Sheldon Silver, Disgraced Assembly Speaker, Is Furloughed From Prison

The longtime Democratic leader was released to home confinement after less than a year of a six-and-a-half year sentence on corruption charges.

Sheldon Silver, who was sentenced last July, was furloughed while officials consider his request to serve the rest of his sentence at home.
Credit...John Minchillo/Associated Press

Ed Shanahan and

Update: Sheldon Silver was ordered back to prison on Thursday.

Sheldon Silver, the former Democratic Assembly speaker who once dominated New York State politics only to have his career end in a conviction on federal corruption charges, was released from prison on Tuesday as he awaits a decision on whether he can complete his sentence at home.

Mr. Silver, 77, had been in prison for less than a year of a six-and-a-half-year sentence when federal officials, using the leeway afforded them because of the coronavirus pandemic, determined that he was eligible to be furloughed while they consider his request to serve the rest of his sentence under home confinement.

A spokesman for the United States attorney’s office in Manhattan, which prosecuted the case against Mr. Silver, said on Tuesday that the office had been in contact with the federal Bureau of Prisons to strongly oppose his possible release.

The prisons bureau declined to comment on Mr. Silver’s status.

“For privacy, safety, and security reasons, we do not discuss release plans for any inmate to include furlough status where applicable,” the bureau said in a statement.

Mr. Silver, who was first elected to the State Assembly in 1976 and became speaker in 1994, could not be reached for comment, and a lawyer representing him did not respond to a request for comment.

Judy Rapfogel, Mr. Silver’s former chief of staff, confirmed on Tuesday evening that he was at his Grand Street home on Manhattan’s Lower East Side. “His community is extremely thankful that’s he’s back home,” Ms. Rapfogel said.

Pictures published by The New York Post showed Mr. Silver, looking thin and frail and wearing a baseball cap, exercise clothes and a blue surgical mask, being guided in a wheelchair into his home.

Yuh-Line Niou, a Democrat who now represents the Assembly district that was Mr. Silver’s political stronghold, said that “no New Yorker should die from the pandemic while in jail.”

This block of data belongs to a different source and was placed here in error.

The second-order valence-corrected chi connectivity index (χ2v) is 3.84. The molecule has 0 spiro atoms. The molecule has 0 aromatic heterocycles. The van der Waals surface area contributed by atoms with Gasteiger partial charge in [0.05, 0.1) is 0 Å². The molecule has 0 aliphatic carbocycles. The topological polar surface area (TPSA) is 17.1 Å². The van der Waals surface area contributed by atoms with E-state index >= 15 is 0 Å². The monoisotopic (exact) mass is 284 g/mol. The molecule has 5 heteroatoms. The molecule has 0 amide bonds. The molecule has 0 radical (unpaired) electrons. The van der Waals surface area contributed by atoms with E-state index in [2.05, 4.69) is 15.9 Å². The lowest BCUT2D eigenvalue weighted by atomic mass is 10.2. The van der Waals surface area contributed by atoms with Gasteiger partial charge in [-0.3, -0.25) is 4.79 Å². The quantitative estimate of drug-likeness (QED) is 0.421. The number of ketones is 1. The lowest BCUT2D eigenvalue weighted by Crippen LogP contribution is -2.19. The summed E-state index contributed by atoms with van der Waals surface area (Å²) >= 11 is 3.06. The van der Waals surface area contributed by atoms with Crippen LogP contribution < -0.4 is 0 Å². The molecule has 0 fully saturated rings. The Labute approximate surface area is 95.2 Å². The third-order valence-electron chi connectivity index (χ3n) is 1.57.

“We should be taking steps for all incarcerated New Yorkers in at-risk populations to be safe from Covid-19,” she said. “Our prisons have been and are still hot spots for the virus, and we need to remain vigilant about combating coronavirus in our prison system.”

Mr. Silver was initially sentenced to 14 years in prison after being convicted in 2015 of accepting nearly $4 million in illicit payments in return for using his position to help benefit a cancer researcher and two real estate developers. But the case took several turns before Mr. Silver finally reported to the federal prison in Otisville, N.Y., last August.

His conviction was overturned on appeal in 2017, a year after a Supreme Court decision vacated a political corruption conviction in Virginia and narrowed the legal definition of corruption.

Mr. Silver was retried in 2018, convicted again and sentenced to seven years in prison. In 2019, an appeals court overturned one portion of his conviction, while upholding another. (In January, the Supreme Court declined to hear the case, allowing the conviction to stand.)

At the time of Mr. Silver’s sentencing last summer, his lawyers, citing his history of cancer and chronic kidney disease, asked that he be allowed to avoid prison and serve a term of home confinement. They argued that imprisonment would increase his chances of becoming ill or even dying from the coronavirus.

“Your honor, I do not want to die in prison,” Mr. Silver wrote to the judge overseeing the case, Valerie E. Caproni of Federal District Court in Manhattan.

But Judge Caproni, saying Mr. Silver was guilty of “corruption, pure and simple,” said a “nonjail sentence is simply not appropriate.”

And when Mr. Silver’s lawyer asked that his client be allowed to delay his surrender date to prison, Judge Caproni refused. “Mr. Silver, his time has come,” she said. “He needs to go to jail.”

The Bureau of Prisons has placed nearly 25,000 prisoners on home confinement since last March amid the pandemic, and more than 7,000 were under home confinement as of Tuesday, according to the agency’s statistics.

Whether to release a prisoner is largely up to top bureau officials and individual wardens. In addition to age and potential vulnerability to the virus, other factors that may be considered include how much of a prisoner’s sentence has been served.

Mr. Silver is not the only high-profile Otisville prisoner who has sought to serve his sentence at home.

Michael D. Cohen, President Donald J. Trump’s former personal lawyer, is completing his sentence on home confinement for a 2018 conviction on campaign finance violations and other crimes. And last August, Dean G. Skelos, the former Republican leader of the New York State Senate, was placed on home confinement for the balance of his sentence on a political corruption conviction.

Jesse McKinley and William K. Rashbaum contributed reporting.